Beyond that, we still have to do more. So today I join with my good friend Senator McCain from Arizona in calling for the appointment of a special counsel to investigate this pattern of recent leaks. Leaks should never be tolerated, but leaking for political advantage is especially troubling. There must be swift and clear accountability for those responsible for playing this dangerous game with our national security.
The Senator from Arizona has been around here a lot longer than me. He has been involved in the world of national security for many years, both on the frontline himself as well as a Member of this body.
Has the Senator from Arizona ever seen anything as egregious as the purported leaks that are coming from this administration on these highly classified and sensitive number of programs that we have seen in the last few days and weeks?
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Mr. CHAMBLISS. Mr. President, I think my friend from Arizona is exactly right. There have been rumors of the drone program for actually a couple years now, maybe back almost into some period back into the Bush administration. As a member of the Intelligence Committee, we were always told--and rightfully so--this is a covert program and we simply cannot discuss it. So we never have. Now we pick up the newspaper, and over the last several weeks we have seen the President of the United States discussing the drone program. We have seen the Attorney General of the United States discussing the drone program. We have seen the National Security Adviser discussing the drone program. Yet, technically, we as Members of Congress--particularly members of the Intelligence Committee--cannot talk about this because they are covert programs.
So there is simply no question but that our enemy is better prepared today because of these various leaks and public disclosures.
Let me move to the other issue the Senator has talked about, though, the issue of the nuclear weaponization of Iran. There is no more important national security issue in the world today. It is a daily discussion at the United Nations, it is a daily discussion at the Pentagon, it is a daily discussion in Israel and in virtually every part of the Middle East that we cannot allow for the country of Iran to become nuclear weaponized. Here, all of a sudden, we see public disclosure, whether all of it is true or not, in a newspaper article on the front page of an American newspaper, detailing a purported program of attack against that Iranian program.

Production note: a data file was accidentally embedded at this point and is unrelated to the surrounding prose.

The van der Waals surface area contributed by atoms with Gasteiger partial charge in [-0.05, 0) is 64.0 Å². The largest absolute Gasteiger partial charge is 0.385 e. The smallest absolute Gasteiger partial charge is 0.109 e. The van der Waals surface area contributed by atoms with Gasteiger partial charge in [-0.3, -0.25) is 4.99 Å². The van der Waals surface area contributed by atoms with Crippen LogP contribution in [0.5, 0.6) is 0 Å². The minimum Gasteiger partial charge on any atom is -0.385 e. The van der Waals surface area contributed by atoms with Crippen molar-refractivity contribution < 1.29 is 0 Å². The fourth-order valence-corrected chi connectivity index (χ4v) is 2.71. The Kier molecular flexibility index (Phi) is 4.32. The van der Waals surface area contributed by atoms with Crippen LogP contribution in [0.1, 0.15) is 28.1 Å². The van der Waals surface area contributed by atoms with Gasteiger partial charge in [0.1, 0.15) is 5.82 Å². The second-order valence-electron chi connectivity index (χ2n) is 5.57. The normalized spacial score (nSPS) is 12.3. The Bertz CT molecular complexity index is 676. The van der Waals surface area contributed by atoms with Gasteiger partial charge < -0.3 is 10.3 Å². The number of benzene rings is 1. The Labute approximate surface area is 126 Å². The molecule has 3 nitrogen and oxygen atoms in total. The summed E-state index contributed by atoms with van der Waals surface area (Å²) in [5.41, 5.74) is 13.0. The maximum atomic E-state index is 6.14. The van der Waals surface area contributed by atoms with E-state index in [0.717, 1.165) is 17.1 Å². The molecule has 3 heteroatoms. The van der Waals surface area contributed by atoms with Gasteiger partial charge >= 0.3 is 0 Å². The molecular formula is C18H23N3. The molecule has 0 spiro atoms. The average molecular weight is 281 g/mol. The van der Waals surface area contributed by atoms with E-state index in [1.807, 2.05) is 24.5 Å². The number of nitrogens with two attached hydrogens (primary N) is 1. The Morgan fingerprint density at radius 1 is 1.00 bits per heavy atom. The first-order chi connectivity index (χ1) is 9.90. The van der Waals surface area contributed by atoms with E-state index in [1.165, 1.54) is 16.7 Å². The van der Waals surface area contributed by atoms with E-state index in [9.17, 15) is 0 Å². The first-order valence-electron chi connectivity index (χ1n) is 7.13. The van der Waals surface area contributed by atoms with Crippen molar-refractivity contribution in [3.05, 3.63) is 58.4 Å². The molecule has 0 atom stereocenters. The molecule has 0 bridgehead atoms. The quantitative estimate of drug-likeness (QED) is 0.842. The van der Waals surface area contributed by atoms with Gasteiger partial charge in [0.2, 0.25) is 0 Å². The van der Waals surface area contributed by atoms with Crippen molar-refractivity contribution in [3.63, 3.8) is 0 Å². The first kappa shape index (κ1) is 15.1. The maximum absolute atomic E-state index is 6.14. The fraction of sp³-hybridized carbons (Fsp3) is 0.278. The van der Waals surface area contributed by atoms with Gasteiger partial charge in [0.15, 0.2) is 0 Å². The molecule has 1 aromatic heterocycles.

What are our friends in the intelligence community to think? What are our friends in Israel to think? How much cooperation are they going to now give us from the standpoint of disclosing information to the U.S. Intelligence community on any program if they can expect that--if this is, in fact, true--what they tell us is going to be on the front page of the New York Times? Not only that, but it is not coming from some private who went on the Internet and found a bunch of classified documents. It is coming from statements made, supposedly, by high-level administration officials.
It puts us in a real--not a quandary. This is not a quandary. It puts us in a position of having to defend ourselves with our allies over certain statements that purportedly are made by high senior administration officials. I simply can never remember a scenario of information being leaked where we have the level of administration officials that now supposedly have made these comments, and they are quoted by name in some instances.